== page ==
The Social Security Administration recently put the kibosh on a technique some retirees were using to boost their monthly benefits.

The Social Security Administration recently put the kibosh on a technique some retirees were using to boost their monthly benefits. But even though that loophole is essentially closed, experts say there are still plenty of ways households can legally maximize the amount of income they receive from Social Security. — MarketWatch
The risky strategy of the Social Security “do-over,” is no longer available, under new rules issued by the Social Security Administration in December. Few people took advantage of this loop hole, but here is basically how it worked: You claim benefits at an early age, and then years later repay what you received – interest-free – and then file for benefits again, getting a higher monthly amount based on your (older) age.
Studies estimated this loop hole could cost Social Security as much as $6 billion to $11 billion per year, and amounted basically to offering an interest-free loan to those wealthy enough to claim it. Under the new rule, you can suspend and re-apply for your benefit only within the first 12 months of applying for Social Security, and you can do it only once during your lifetime.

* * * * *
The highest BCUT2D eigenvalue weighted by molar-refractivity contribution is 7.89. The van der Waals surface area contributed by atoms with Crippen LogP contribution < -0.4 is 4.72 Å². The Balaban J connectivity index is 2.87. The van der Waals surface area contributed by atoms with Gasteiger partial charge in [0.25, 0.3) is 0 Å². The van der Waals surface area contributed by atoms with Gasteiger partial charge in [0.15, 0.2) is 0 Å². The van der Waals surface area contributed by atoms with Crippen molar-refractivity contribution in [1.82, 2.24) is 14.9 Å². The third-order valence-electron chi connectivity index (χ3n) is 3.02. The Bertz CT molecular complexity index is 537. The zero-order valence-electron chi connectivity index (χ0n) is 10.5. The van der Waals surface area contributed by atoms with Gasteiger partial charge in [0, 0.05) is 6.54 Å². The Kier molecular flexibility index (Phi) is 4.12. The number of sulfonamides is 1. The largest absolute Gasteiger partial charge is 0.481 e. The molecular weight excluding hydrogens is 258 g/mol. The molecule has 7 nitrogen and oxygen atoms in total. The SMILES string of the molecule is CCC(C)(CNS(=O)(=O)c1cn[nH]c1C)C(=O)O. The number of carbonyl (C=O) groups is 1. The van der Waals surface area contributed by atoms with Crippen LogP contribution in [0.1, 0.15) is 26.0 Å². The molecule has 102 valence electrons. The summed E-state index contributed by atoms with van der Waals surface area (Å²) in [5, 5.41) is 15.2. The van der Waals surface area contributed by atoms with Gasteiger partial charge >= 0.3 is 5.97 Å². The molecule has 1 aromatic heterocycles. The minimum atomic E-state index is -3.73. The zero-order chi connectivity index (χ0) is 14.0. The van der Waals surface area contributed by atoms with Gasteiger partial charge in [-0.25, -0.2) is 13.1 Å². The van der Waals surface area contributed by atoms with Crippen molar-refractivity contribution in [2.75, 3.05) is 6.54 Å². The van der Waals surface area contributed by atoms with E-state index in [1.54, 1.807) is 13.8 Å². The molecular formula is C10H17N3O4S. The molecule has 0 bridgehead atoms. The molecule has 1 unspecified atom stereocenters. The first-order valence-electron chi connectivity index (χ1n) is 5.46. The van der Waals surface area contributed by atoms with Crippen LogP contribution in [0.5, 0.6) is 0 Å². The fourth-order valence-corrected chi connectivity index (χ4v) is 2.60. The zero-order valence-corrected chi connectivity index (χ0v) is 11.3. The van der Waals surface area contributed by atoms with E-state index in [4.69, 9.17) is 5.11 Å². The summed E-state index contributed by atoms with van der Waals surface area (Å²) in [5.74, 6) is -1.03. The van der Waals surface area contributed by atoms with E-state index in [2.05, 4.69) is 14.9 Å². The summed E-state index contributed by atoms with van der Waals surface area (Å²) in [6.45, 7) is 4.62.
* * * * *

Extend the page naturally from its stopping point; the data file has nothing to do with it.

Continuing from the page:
If you’re looking for ways to (legally) maximize your Social Security benefit, MarketWatch lists these tips:

Work longer and earn more. Most workers start at a relatively low pay scale, and work their way into higher earnings. If you are at your peak earnings you may want to log as many years as you can at these higher levels to off-set low-earning years and boost your primary insurance amount.

Delay Applying. Most people claim Social Security as soon as they become eligible at age 65. But there are benefits to waiting. If you claim at age 62, your benefit will be reduced by 25 percent for your lifetime. If you wait until age 70, you’ll get a 32 percent increase in your benefit.

Coordinate spousal benefits. Married couples can employ strategies to maximize their joint Social Security income. There are many spousal strategies available, and you may want to get professional advice to help you sort them out. The main point is you have to take into account each spouse’s age, their primary insurance amount, and you have to know the rules.

Here are some online resources that can help you maximize your Social Security benefits:
SSA’s “When to Start Receiving Retirement Benefits”
The Center for Retirement Research’s “Social Security Claiming Guide”

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